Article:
Situation 1 – A phishing email (malicious email) arrives in an inbox from a bank. It has multiple grammatical errors, a link that is clearly suspicious, multiple font sizes, is unformatted and the sender’s email address is clearly fake.

Situation 2 – A USB device is found on the floor of an office corridor with ‘Payroll 2022’ written on it.

While these situations seem second nature to those of us who live and breathe information security and cybersecurity, they are not second nature to everyone else. I promise you that this is exactly what your people are thinking and doing every single day.

You have a security culture at your organization, but is it the one you want?

It’s true. Every organization already has a security culture whether you like it or not. The challenge is to understand it as it stands today, define what you want it to be and go about making that happen.

To understand the security culture you have today, you need to ask some questions, make some observations and take the time to document what you discover.

Start by asking: Do your people understand the impact to your organization if a breach were to happen? Are they aware of the cyber threat landscape? Do they lock their devices when they step away from them in all situations? Do they follow existing policies (internet usage, clean desk, reporting incidents, etc.)? How do they respond to phishing and other social engineering? Do they consistently create insecure workarounds (use a personal Dropbox or unsecured personal devices at work, etc.)?

Once you have an idea of where you are, it's time to consider, discuss and define what your organization's security culture should be.

The KnowBe4 Seven Dimensions of Security is a great place to start as it looks at the following elements:

1. What attitudes do you expect your people to have towards security?

2. What behaviours are you wanting to change or see?

3. Do your people have an understanding, knowledge and sense of awareness?

4. How do you go about communicating with your people and do they feel like part of the solution?

5. Have you considered and included your people in your policies and do they know what to do?

6. When it comes to the unwritten rules of conduct at your organization, have you thought to include (cyber)security?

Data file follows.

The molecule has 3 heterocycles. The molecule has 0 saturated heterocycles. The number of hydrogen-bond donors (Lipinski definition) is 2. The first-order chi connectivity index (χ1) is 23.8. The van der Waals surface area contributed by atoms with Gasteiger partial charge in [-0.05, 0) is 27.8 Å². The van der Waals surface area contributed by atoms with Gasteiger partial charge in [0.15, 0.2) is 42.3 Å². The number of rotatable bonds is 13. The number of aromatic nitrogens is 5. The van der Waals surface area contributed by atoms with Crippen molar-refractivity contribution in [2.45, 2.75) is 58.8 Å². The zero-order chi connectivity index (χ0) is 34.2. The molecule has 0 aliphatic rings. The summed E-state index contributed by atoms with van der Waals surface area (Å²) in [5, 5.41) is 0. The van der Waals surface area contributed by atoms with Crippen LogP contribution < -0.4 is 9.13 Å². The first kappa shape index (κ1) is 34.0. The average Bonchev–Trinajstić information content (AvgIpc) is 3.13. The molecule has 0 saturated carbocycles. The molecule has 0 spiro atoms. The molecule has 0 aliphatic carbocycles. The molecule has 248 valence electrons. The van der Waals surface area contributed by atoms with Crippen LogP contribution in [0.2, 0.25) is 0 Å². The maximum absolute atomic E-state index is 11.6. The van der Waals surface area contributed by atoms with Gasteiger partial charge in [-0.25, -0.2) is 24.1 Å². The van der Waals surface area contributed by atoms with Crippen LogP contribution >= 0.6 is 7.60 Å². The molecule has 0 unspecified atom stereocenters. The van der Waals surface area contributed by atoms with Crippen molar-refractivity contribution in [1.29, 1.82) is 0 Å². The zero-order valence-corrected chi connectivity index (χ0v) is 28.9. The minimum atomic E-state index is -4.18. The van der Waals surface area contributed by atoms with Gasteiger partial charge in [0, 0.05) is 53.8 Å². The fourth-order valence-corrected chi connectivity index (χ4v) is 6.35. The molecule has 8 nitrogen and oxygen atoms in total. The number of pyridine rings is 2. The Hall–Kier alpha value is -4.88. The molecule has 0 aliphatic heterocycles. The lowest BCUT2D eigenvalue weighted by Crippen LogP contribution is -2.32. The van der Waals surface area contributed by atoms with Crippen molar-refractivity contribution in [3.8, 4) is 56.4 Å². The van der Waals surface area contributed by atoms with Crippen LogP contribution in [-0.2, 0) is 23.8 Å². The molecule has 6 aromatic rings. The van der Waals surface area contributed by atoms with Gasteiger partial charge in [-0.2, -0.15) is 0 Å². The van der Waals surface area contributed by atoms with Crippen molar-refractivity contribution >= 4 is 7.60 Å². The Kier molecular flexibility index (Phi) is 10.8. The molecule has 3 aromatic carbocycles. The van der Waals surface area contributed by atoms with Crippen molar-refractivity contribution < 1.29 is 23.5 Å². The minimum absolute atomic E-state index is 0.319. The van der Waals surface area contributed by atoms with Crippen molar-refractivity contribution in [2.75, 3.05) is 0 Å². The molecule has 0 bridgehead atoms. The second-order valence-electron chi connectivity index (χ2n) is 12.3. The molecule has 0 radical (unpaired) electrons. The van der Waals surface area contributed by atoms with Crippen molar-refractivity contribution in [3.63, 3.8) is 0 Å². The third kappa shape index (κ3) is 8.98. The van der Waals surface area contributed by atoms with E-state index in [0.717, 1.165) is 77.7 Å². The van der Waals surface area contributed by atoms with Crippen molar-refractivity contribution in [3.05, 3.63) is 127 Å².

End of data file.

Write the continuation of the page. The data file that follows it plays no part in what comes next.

7. Lastly, and perhaps most importantly, as without it you are doomed to fail, do your people understand why cybersecurity is everyone’s responsibility and that they have a critical role to play?

Once you have the answers to these questions, you are well on your way to creating and nurturing the security culture that you want. From here, the next step is to ask your people a set of questions using our Security Culture Survey from our Security Culture Report 2022, which gives you a baseline for the Seven Dimensions of Culture.

Ask, does my organization care about security? Which areas of the business are least and most security-minded? Which employees are most risk-averse? How strong or weak is our security culture? In what part of our organization do we need to improve security culture? And, how effective is our security culture programme?

In addition to answering operational questions like those above, the Security Culture Survey provides you with indicators for reporting your organization’s security posture to the board or executive team. It also gives you a starting point to implement awareness, education and training across your organization.

Now back to the initial question: What happens to an organization when it has no security culture? Let’s flip it to this: What happens to an organization when it has the security culture you want?

Building a strong and positive security culture as defined by you is an effective mechanism to influence your users’ behaviour and, thereby, reduce your organization’s risk and increase resilience.